Communications Insight For More Inspiring Leaders An Introduction To Public Speaking

An Introduction To Public Speaking

 1st Jan 2016

When was the last time you were in an audience listening to a presentation and wished… you were somewhere else?

Equally, have you ever had the same feeling when about to give a presentation?!

Achieving impact when speaking to an audience poses a tough challenge, even for experienced communicators. All the more daunting, then, if you’re someone who finds the experience nerve-wracking.

Yet the ability to stand up and speak in front of a group is more important today than it has ever been. I meet countless leaders in both the corporate and voluntary sector, at varying levels of seniority, who comment on its value as a key to promotion. At my speaking club in Victoria, London Cardinals, we regularly receive guests seeking an introduction to public speaking and wanting to join for precisely this reason – they need a place to practice for career reasons.

So, why is public speaking important in today’s professional world? Well, for me there are two main reasons:

1. To distil value from a mass of raw material, information and data. The sheer volume of ‘information’ being generated in modern professional life is increasing at an extraordinary rate. A professional’s ability to distil key messages and short-cut hours of reading for an internal audience of senior colleagues, for example, is of tremendous value to the organisation.

2. To engage the hearts and minds of colleagues, clients and customers. A ‘top-down’ command approach to organisational dynamics might have been fit-for-purpose in the late 19th and 20th centuries, but today, the knowledge worker poses a quite different leadership proposition. It’s not enough simply to ‘issue instructions’. People have to be engaged.


Part of what makes public speaking (or ‘presentations’ if you prefer) challenging is the simple fact that the written word and spoken word function has very different communication mediums. This simple truth helps to explain many of the most common issues faced by public speakers – and also offers some clues as to how to get better at it.

Transmitting Information

The written word is a wonderful medium for achieving this. Think of the average word count of the Financial Times. Huge! A vast array of (potentially valuable) data and rational information is available in each edition. If you’re in a position to sit down and focus for an hour or two, your brain will also be capable of absorbing a very significant quantity of information.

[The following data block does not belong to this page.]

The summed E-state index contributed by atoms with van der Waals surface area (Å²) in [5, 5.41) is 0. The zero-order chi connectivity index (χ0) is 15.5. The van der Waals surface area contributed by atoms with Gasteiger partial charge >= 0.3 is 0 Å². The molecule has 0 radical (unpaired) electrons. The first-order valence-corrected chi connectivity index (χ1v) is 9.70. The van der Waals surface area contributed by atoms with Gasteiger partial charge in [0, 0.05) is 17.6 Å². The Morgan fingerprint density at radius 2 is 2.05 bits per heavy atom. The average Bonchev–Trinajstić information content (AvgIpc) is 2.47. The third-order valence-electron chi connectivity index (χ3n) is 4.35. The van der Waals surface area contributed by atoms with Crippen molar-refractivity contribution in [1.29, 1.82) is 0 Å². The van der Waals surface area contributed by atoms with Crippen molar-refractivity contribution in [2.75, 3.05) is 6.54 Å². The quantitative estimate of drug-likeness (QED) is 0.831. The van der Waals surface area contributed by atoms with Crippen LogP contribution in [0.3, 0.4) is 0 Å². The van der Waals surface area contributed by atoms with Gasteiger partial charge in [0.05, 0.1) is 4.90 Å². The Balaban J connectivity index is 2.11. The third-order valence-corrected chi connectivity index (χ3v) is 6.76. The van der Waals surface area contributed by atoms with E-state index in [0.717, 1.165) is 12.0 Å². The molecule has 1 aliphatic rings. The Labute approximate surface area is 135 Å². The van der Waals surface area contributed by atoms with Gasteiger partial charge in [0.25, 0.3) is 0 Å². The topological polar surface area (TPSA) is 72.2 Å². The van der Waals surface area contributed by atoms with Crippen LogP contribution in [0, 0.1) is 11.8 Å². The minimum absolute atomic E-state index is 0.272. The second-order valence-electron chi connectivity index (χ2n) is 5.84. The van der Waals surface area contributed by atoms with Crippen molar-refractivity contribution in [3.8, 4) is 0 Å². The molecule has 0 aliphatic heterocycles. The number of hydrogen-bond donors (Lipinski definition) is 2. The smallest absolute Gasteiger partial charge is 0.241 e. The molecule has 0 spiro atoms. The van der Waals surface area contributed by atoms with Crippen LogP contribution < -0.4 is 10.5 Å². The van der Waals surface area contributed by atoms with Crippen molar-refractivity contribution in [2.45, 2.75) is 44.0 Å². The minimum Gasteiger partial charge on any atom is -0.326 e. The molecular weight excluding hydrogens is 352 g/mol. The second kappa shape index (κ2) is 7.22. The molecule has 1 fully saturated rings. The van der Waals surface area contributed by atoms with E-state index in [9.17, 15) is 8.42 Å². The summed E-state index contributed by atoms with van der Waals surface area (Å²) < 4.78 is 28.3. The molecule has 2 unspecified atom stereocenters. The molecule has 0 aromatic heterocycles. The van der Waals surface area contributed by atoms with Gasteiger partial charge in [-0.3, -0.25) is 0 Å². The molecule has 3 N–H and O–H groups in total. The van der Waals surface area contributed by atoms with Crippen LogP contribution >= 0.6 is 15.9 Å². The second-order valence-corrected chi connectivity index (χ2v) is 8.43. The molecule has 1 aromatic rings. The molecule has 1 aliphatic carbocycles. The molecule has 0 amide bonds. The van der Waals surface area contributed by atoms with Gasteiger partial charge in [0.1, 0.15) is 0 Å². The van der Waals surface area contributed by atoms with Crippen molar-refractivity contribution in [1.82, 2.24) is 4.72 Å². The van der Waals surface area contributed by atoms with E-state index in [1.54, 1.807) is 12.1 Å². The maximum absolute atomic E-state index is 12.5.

Now imagine a TV news bulletin – and compare the word count. Rather less, wouldn’t you agree? Let me hazard a guess. If you were to read the FT cover-to-cover, it’d take you several hours. Yet you can absorb TV news items in a matter of minutes. Just think of the volume of data that must be left out by broadcast journalists.

So what? Well, the fact is that the spoken word is a poor medium for transmitting information. Yet so often, presentations and speeches are written and then delivered! The result? You end up with a speech which was meant to be read, not said.


An Introduction To Public Speaking – Top Tips

Treat your speech as a conversation, not a ‘presentation’. Each and every one of us has the capacity to talk in conversation – we do it all the time (and notice, there’s no script!). Why not adopt the same mindset for your speeches?

Have a SIMPLE structure. To keep both you and your audience on track, even if your ideas are complex, your overarching flow must be simple. Otherwise, there’s a very high risk of getting lost or losing your audience. A maximum of three key points is plenty, even for a speech of up to 45 minutes.

Focus on clarity in your preparations. I see too many presenters dedicating their preparation time to staring at screens tapping out drafts. This is fine in moderation. But I find the most time-efficient and valuable way of preparing is to talk it through with someone – either face-to-face or over the phone. You’ll get clearer faster. And if you’re clear, you’re much better equipped to do a good job for the audience – and less likely to be preoccupied with worrying about nervousness.

What I've appreciated most has been the increased thought the team has been putting into how they come across and what they say. Colleagues in other teams have already commented on the improvement in both skills and confidence.


Emma Truswell | Deputy Head of Services, Open Data Institute (ODI)

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